It's easy to understand why everyone is getting excited about the Hornets. Everything seems to be falling in place. In hindsight, David Stern squashing the first incarnation of the Chris Paul trade has worked out wonderfully. That still doesn't excuse how poorly the NBA handled that situation, but it's nice for Hornets fans. After all, would Hornets fans rather be rolling with some combo of Kevin Martin, Luis Scola, and Goran Dragic, or The Brow?
By saying the Clippers trade was the better option for New Orleans' future, Stern quietly acknowledged what many around the league have known for years; you never want to be in the middle. Of course, a little luck goes a long way. While injuries are never considered lucky, Eric Gordon's prolonged absence certainly helped the Hornets to lose a few extra games. All of that, combined with a little lotto luck (or conspiracy, if that's your bag), landed franchise-altering talent Anthony Davis in New Orleans.
The Hornets finally got a new, local owner committed to keeping the team in New Orleans for the long haul. The offseason also featured a sign-and-trade to acquire Ryan Anderson from the Orlando Magic. The team is finally out from NBA ownership, landed a new franchise centerpiece in Davis, landed a marquee free agent, and there's every reason to understand why people are getting excited about this season. But I still think it's a bit premature to get excited, for several reasons.
The first reason is the Hornets' other draft pick. While Grievis Vasquez did nicely off the bench for the Hornets last season, I still do not believe him to be a starting-quality point guard. I also do not buy the idea of Austin Rivers as a point guard. Everything about him screams undersized shooting guard. I firmly believe the Hornets made a huge mistake passing on Kendall Marshall, who is a quality distributor and is likely to contribute right away at the NBA level.
I'm also concerned about how that mistake might impact Ryan Anderson. I really like Anderson, and I think the Hornets absolutely stole him. As Aaron Bruski pointed out, Anderson isn't as reliant on Dwight Howard as one might believe. Instead, he's reliant on receiving the ball for spot up shots. I'm concerned the lack of a proper facilitator will limit his effectiveness.
I also think it's too early to expect Davis to alter the franchise. Long term, he absolutely can. This year? I'm not sure. While he'll be in early contention for Rookie of the Year honors due to draft position and playing time, I think Davis will struggle with NBA bigs. Davis will struggle to hold position against NBA centers on both ends of the floor. And if New Orleans' guards can't get the ball to Davis in good position in the post, his offensive limitations will be glaring.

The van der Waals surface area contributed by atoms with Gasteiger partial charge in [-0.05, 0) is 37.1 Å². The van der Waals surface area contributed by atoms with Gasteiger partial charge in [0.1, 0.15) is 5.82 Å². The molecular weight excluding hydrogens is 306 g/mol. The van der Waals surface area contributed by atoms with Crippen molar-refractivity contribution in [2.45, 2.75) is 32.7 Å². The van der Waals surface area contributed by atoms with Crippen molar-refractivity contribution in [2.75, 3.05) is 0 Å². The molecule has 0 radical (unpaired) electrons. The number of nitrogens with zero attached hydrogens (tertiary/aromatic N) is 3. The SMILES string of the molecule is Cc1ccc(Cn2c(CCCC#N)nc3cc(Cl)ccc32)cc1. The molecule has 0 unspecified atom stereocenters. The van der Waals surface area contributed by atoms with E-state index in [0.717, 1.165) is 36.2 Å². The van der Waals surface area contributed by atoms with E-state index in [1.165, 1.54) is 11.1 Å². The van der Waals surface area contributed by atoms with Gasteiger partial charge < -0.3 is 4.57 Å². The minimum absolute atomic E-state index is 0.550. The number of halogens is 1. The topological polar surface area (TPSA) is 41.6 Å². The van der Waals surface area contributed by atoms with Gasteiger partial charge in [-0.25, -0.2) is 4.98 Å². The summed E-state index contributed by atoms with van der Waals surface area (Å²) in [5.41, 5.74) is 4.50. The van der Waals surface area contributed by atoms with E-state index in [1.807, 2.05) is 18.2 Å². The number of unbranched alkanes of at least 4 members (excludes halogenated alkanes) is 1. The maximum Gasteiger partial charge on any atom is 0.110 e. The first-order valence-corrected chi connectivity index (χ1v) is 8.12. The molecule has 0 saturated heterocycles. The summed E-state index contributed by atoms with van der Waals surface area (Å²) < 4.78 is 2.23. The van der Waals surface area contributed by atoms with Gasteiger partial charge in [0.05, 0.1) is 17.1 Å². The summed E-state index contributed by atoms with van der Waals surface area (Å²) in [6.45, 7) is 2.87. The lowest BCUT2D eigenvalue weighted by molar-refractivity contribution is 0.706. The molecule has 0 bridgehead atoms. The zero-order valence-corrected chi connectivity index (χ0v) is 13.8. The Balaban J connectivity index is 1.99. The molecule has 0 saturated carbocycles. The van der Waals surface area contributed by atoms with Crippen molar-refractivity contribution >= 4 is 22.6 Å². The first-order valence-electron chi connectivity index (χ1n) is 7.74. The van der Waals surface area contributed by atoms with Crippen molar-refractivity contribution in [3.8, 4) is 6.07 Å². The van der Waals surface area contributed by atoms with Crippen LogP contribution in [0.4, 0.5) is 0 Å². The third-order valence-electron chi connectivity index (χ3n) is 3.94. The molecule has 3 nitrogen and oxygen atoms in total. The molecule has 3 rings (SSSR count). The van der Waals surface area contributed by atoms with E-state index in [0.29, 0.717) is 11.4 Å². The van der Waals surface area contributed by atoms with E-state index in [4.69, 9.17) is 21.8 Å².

Eric Gordon also remains a question mark. Although he's easily one of the top young shooting guards in the league, he needs to show himself capable of playing an entire season. He's missed at least 20 games each of the last three seasons. He's great when he's on the court, but the team can't count on him to be there all year. The thought of a Vasquez/Rivers back court for a quarter of the season (or Grievis/Xavier Henry, or Rivers/Henry) is an ugly idea. With Gordon, there's also the question of how committed he will be. Gordon signed an offer sheet with the Suns, and then complained loudly and publicly, begging New Orleans not to match. I'm not saying this will derail the season, but it certainly can't help the locker room camaraderie when one of the highest paid players in the room publicly whined about how he received that money.
As a side note, it's still baffling the way players seem to fail to understand how restricted free agency works. It's a huge issue, likely stemming from agents not willing to risk waiting a season when a max offer is already on the table. Still, if agents aren't educating their clients on how these things work, you have to wonder why players are sticking with them.
All in all, didn't last season prove that another down year might be for the best? New Orleans will have plenty of opportunity to play and develop their young stars, and adding another lotto pick next year will only help in the long run. The future is once again bright for the Hornets, but I predict another season of growth and losses.